Douglas Tompkins made a fortune selling high-end jackets and adventure gear as the founder of North Face, but he spent his final years railing against the very corporate world that made him a billionaire.
"There's no doubt whatsoever that there's no future in capitalism," he said in a 2012 interview. "It's probably no more than 500 years old, and it's demonstrating over and over again that it is destroying the world."
He moved to the wilds of Chile and Argentina, espousing an anti-consumerist philosophy, buying huge swaths of land and making enemies along the way.
To some he was an environmental hero, but many in South America viewed him with suspicion, unconvinced his motives were altruistic.
After founding The North Face as a small ski and backpacking gear shop in San Francisco in the 1960s, Mr Tompkins helped his then wife start Esprit, a clothing brand.
Both companies would grow into multinational clothing giants.
But in the late 1980s, he left the business world for South America in order to pursue environmentalism, co-founding the Foundation for Deep Ecology in 1990.
He often said that he felt lucky to have escaped the shackles of the corporate class and, in his own words, do something with "meaning".
That, it seems, he unquestionably did, spending millions of dollars buying up swathes of pristine land in Argentina and Chile - areas in which he claimed to feel like a "de facto citizen" - and turning them into conservation areas.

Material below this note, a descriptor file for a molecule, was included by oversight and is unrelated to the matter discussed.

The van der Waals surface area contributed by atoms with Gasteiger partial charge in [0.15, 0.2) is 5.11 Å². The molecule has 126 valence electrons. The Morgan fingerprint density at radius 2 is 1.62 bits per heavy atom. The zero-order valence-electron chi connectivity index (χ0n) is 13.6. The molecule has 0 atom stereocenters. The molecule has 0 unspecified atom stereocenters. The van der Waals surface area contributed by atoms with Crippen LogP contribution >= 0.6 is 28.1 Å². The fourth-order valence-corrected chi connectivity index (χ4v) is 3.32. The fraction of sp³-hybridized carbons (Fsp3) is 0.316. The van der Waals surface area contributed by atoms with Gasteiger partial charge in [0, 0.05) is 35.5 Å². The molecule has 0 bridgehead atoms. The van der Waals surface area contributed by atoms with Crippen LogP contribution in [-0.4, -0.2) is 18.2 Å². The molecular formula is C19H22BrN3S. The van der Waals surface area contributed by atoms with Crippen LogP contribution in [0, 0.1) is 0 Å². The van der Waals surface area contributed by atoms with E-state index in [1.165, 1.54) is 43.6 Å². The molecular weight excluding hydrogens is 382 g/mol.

In a statement after his death in a kayaking accident, Tompkins Conservation, which represents his family's various environmental foundations, called him "one of the earth's foremost conservationists".
He and wife Kristine McDivitt Tompkins, it said, had purchased some 2.2 million acres of land, including Pumalin Park in Chile, one of the world's largest private nature reserves, made up of forests, lakes and fjords stretching from the Andes mountains to the Pacific.
But their large-scale South American activities have not been immune from controversy or opposition.
Right-wing Chilean politicians accused the US couple of land grabbing, while local media have sometimes peddled conspiracy theories alleging all sorts of "dark" motives lying behind their activities, according to a 2009 profile.
As a fierce activist, Mr Tompkins also faced-off with corporate interests and their political backers, from loggers to salmon exporters and energy companies hoping to dam Patagonia's rivers.
Despite the heat, he took a bold stand - asserting that he was acting in the best interests of his adopted homelands.
"It is really your behaviour that determines whether you're a patriot," he once said.
"If you're trashing your own country, ruining the soils, contaminating the waters and the air, cutting down trees, overfishing the lakes, rivers and oceans, you're not much of a patriot."